Patterns of electrical propagation in the intact pregnant guinea pig uterus

Wim J.E.P. Lammers, H. Mirghani, B. Stephen, S. Dhanasekaran, A. Wahab, M. A.H. Al Sultan, F. Abazer

Research output: Contribution to journalArticlepeer-review

56 Citations (Scopus)


Previous studies have reported on propagation of individual spikes in isolated segments of the pregnant uterus, but there is no information on patterns of spike propagation in the intact organ. There is also no information on propagation of myometrial burst. The aim of this study was to record, at high resolution, patterns of propagation of electrical activities in the pregnant uterus. Sixteen timed-pregnant guinea pigs were euthanized at term, and their uteruses isolated. Fetuses were removed and replaced by an equal amount of Tyrode. A 240-electrode array was positioned at various locations along the organ, all signals were recorded simultaneously, and the electrical propagations were reconstructed. In the intact pregnant uterus at term, spikes propagated with high velocity in longitudinal (6.8 ± 2.4 cm/s) and slower velocity in circular direction (2.8 ± 1.0 cm/s; P < 0.01). Direction of propagation and frequency of activity were highly variable but showed similar patterns at the ovary or cervical end and along the anterior, posterior, and antimesometrial borders. Along mesometrium, spike propagation was sparse and fractionated. Migration of burst (0.6 ± 0.4 cm/s) was significantly much slower than that of individual spikes (P < 0.001). Initial burst activity was located at variable locations along the ovarial end of the antimesometrial border, while the latest excitation occurred at the cervical end (1.2 ± 0.9 min). In conclusion, high resolution electrical mapping of the intact pregnant uterus reveals fundamental properties in spatial and temporal patterns of spike and burst propagation that determine the contraction of the organ.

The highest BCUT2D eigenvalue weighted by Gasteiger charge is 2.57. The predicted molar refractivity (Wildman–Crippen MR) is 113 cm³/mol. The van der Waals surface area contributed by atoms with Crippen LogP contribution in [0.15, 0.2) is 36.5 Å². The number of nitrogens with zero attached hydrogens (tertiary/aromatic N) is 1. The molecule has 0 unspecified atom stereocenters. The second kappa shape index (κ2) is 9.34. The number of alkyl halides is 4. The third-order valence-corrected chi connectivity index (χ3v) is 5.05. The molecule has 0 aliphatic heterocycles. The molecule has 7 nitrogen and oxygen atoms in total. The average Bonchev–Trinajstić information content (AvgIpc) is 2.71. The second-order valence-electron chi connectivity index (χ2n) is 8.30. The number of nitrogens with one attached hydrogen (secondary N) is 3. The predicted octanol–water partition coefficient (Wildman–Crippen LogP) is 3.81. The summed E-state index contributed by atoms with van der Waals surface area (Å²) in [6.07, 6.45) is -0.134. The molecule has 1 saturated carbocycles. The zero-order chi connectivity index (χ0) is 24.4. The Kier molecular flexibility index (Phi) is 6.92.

Original languageEnglish
Pages (from-to)R919-R928
JournalAmerican Journal of Physiology - Regulatory Integrative and Comparative Physiology
Issue number3
Publication statusPublished - Mar 2008
Externally publishedYes


  • Myometrial burst migration
  • Spikes

ASJC Scopus subject areas

  • Physiology
  • Physiology (medical)


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